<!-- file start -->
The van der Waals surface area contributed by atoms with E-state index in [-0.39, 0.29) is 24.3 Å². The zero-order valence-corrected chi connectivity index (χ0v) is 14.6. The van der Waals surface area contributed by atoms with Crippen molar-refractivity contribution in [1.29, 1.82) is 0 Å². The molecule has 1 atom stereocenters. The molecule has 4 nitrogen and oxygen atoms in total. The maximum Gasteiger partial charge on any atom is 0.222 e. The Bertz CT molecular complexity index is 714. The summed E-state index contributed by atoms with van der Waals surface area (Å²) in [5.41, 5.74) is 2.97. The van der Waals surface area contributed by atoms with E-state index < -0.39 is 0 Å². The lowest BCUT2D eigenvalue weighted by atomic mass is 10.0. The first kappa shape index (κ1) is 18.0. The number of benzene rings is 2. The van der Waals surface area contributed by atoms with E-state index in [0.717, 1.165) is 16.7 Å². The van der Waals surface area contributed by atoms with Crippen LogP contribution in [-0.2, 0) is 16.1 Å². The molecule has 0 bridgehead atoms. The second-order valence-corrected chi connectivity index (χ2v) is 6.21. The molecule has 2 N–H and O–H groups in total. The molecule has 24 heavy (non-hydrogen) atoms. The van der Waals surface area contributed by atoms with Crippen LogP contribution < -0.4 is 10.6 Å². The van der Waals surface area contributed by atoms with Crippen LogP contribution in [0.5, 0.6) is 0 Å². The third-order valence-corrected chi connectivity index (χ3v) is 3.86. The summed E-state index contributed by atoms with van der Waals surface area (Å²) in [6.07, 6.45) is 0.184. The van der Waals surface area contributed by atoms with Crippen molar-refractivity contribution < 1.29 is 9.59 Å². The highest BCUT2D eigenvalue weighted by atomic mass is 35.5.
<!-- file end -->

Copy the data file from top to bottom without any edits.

The van der Waals surface area contributed by atoms with E-state index in [-0.39, 0.29) is 24.3 Å². The zero-order valence-corrected chi connectivity index (χ0v) is 14.6. The van der Waals surface area contributed by atoms with Crippen molar-refractivity contribution in [1.29, 1.82) is 0 Å². The molecule has 1 atom stereocenters. The molecule has 4 nitrogen and oxygen atoms in total. The maximum Gasteiger partial charge on any atom is 0.222 e. The Bertz CT molecular complexity index is 714. The summed E-state index contributed by atoms with van der Waals surface area (Å²) in [5.41, 5.74) is 2.97. The van der Waals surface area contributed by atoms with E-state index < -0.39 is 0 Å². The lowest BCUT2D eigenvalue weighted by atomic mass is 10.0. The first kappa shape index (κ1) is 18.0. The number of benzene rings is 2. The van der Waals surface area contributed by atoms with E-state index in [0.717, 1.165) is 16.7 Å². The van der Waals surface area contributed by atoms with Crippen LogP contribution in [-0.2, 0) is 16.1 Å². The molecule has 0 bridgehead atoms. The second-order valence-corrected chi connectivity index (χ2v) is 6.21. The molecule has 2 N–H and O–H groups in total. The molecule has 24 heavy (non-hydrogen) atoms. The van der Waals surface area contributed by atoms with Crippen LogP contribution < -0.4 is 10.6 Å². The van der Waals surface area contributed by atoms with Crippen LogP contribution in [0.5, 0.6) is 0 Å². The third-order valence-corrected chi connectivity index (χ3v) is 3.86. The summed E-state index contributed by atoms with van der Waals surface area (Å²) in [6.07, 6.45) is 0.184. The van der Waals surface area contributed by atoms with Crippen molar-refractivity contribution < 1.29 is 9.59 Å². The highest BCUT2D eigenvalue weighted by atomic mass is 35.5.